So you've installed a camera in your bird box and you can now relax and wait for your first visitors, and your first exciting glimpse of the private lives of garden birds.
But wait a minute! You don't have the time or the patience to sit in front of your tv, staring at a never changing image, waiting for something to happen.
If you are to avoid going crazy, you need a strategy. So here are a few suggestions.
Method 1Do absolutely nothing. Wait until you happen to notice the adult birds flying in and out of your bird box before switching on the system. If you have blue tits or great tits feeding chicks in a nest box, you may notice them by May and be able to watch them through until June when the chicks leave the nest.
The trouble with method 1 is that you will miss a lot. If you are lucky, birds may enter your bird box much earlier than May, probably during March. So let's consider a few alternatives.
Method 2Add a few natural "markers" to the inside floor of your box. Natural markers include short lengths of straw or dried grass, small dry leaves or a fine layer of saw dust.
The idea is very simple. The markers produce an image that you very quickly get used to. Any bird entering the box will disturb the markers.
You could start out with an arrangement that is easily recognised. Maybe 2 short lengths of straw in the shape of a cross. Or maybe you draw a cross in a fine layer of saw dust. Just don't over do it and put too much debris in the bottom of the box.
So by switching on your system and viewing the display for just a couple of minutes a day (or maybe every 3 or 4 days) you will notice if the pattern has been disturbed. This will prompt you to check the tv/monitor more regularly, and maybe catch an early glimpse of your visitors.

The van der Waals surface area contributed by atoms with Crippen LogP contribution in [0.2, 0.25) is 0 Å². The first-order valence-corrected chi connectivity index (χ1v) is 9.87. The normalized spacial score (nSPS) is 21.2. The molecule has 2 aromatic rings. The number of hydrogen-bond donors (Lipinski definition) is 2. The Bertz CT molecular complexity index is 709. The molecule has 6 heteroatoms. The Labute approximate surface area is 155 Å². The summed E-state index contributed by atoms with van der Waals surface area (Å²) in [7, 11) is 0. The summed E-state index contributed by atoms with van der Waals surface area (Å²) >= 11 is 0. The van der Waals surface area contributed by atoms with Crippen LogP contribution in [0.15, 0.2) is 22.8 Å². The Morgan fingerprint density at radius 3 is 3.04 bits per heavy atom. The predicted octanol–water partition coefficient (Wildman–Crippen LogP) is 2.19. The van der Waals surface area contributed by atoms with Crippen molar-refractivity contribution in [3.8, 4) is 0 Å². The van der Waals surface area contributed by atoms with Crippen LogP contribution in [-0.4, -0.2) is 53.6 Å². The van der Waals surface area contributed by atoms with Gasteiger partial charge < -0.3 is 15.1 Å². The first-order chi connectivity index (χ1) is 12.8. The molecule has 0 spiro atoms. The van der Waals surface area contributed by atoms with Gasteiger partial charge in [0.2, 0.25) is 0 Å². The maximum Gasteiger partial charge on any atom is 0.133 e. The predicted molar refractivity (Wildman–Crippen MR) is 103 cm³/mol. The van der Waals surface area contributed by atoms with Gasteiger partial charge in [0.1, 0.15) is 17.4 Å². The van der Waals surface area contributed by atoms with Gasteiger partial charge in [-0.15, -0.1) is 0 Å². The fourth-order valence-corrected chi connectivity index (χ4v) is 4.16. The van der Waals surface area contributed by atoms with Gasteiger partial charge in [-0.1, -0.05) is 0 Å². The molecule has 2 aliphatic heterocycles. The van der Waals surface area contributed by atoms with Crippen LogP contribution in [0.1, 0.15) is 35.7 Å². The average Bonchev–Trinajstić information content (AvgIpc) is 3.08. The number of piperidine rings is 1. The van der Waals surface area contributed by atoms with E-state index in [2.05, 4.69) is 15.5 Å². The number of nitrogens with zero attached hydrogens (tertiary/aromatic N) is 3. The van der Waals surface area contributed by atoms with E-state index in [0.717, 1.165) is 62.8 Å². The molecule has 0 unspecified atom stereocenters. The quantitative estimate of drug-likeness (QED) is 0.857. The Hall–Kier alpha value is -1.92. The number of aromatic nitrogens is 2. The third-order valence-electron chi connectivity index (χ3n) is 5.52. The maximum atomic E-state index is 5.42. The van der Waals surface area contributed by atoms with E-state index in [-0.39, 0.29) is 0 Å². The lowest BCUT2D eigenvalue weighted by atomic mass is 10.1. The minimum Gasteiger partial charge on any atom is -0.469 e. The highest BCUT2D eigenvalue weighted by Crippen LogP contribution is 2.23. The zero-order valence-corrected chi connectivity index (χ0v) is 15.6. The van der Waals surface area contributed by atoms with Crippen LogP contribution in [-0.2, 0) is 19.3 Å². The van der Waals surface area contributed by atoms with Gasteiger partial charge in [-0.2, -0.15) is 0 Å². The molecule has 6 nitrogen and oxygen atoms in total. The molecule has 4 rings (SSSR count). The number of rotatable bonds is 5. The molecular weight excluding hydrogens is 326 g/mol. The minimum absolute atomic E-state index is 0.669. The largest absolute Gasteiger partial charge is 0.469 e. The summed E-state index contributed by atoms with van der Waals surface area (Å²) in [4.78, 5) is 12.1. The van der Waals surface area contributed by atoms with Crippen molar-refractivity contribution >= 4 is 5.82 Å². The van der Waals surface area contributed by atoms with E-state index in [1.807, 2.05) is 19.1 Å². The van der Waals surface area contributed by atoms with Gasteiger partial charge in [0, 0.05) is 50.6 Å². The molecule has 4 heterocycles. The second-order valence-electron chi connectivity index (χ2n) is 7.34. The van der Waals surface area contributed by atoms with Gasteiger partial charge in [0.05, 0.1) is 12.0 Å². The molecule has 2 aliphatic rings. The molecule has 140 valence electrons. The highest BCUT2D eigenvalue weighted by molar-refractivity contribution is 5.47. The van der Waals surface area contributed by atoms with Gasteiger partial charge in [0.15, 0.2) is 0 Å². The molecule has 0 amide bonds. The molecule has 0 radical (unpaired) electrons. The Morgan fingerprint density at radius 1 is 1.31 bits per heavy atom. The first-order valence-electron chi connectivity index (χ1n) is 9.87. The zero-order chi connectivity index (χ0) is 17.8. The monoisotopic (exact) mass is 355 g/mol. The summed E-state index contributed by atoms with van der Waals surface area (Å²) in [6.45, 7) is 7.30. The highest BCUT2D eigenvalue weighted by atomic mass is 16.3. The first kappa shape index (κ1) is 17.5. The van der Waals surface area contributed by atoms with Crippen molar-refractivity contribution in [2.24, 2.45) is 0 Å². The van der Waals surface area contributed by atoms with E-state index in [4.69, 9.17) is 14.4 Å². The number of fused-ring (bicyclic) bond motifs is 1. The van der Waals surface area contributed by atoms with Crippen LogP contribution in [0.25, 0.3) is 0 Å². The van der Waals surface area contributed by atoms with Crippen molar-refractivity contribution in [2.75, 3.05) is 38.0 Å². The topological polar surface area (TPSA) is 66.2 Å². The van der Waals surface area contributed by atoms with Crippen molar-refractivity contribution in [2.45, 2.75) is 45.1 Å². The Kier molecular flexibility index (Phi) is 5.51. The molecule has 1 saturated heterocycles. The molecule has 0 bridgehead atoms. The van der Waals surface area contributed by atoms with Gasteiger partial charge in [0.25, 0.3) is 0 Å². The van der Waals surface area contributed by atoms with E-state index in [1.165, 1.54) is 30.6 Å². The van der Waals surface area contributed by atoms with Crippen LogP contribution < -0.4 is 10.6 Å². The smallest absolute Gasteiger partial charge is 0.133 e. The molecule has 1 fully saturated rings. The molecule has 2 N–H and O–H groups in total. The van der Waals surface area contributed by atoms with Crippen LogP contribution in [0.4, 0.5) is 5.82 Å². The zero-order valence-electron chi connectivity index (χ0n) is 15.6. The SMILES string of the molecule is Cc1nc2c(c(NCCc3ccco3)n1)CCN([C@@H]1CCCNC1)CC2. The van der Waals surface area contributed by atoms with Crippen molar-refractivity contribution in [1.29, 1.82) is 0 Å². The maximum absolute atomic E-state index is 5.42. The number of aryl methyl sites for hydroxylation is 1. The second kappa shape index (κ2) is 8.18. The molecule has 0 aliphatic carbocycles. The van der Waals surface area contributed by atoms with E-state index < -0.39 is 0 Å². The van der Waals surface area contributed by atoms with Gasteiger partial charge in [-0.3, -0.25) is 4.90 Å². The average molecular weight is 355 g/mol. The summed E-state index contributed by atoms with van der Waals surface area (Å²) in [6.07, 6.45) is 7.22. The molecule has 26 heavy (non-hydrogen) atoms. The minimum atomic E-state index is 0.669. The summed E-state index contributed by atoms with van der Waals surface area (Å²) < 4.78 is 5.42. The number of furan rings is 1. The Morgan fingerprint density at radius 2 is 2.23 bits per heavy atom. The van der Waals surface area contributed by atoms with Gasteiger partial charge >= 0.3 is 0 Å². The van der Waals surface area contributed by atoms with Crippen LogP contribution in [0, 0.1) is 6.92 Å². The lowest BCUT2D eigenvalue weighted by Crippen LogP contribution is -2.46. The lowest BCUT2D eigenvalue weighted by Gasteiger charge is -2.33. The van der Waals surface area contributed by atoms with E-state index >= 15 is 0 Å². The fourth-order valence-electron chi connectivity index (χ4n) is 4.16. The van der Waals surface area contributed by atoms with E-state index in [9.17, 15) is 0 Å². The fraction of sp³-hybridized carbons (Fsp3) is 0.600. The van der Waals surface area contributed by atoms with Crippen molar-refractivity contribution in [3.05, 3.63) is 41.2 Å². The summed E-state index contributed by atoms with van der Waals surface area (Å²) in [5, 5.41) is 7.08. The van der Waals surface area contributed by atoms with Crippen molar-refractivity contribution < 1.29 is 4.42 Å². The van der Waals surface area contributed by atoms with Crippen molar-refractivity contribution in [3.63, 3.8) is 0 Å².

Method 3If your camera includes a built-in microphone, and you suspect you are getting visitors, leave the system running when you are at home during the day and turn the volume up on your tv.
People spend a large chuck of their day (when at home) in the kitchen. So if you can fit a remote speaker in your kitchen you may stand a better chance of hearing something, not only sounds from inside the box, but also tapping around the entrance hole or any part of the box.
If you change your basic system wiring to include a simple amplifier (maybe old computer speakers) you can leave the amplifier on all day, while leaving the tv switched off.
Method 4Connect your camera to a video recorder. During March, garden birds seem to check out suitable nesting sites during the morning more often than the afternoon. So if you use DVDs (that can be re-written) with maybe only a 2 hour capacity, I suggest you try setting your recorder to record from (say) 9 to 11am.
Now, I'm not suggesting you sit and watch a 2 hour recording each day in real-time. But with the markers described in method 2 (or any random debris in the base of the box), running the recorder in fast-forward mode will only take a few minutes, but you will quickly spot any change in the pattern. Any change may indicate a visitor. So you can then view that section of the recording at normal speed.
And of course you may find unexpected visitors in your bird box.
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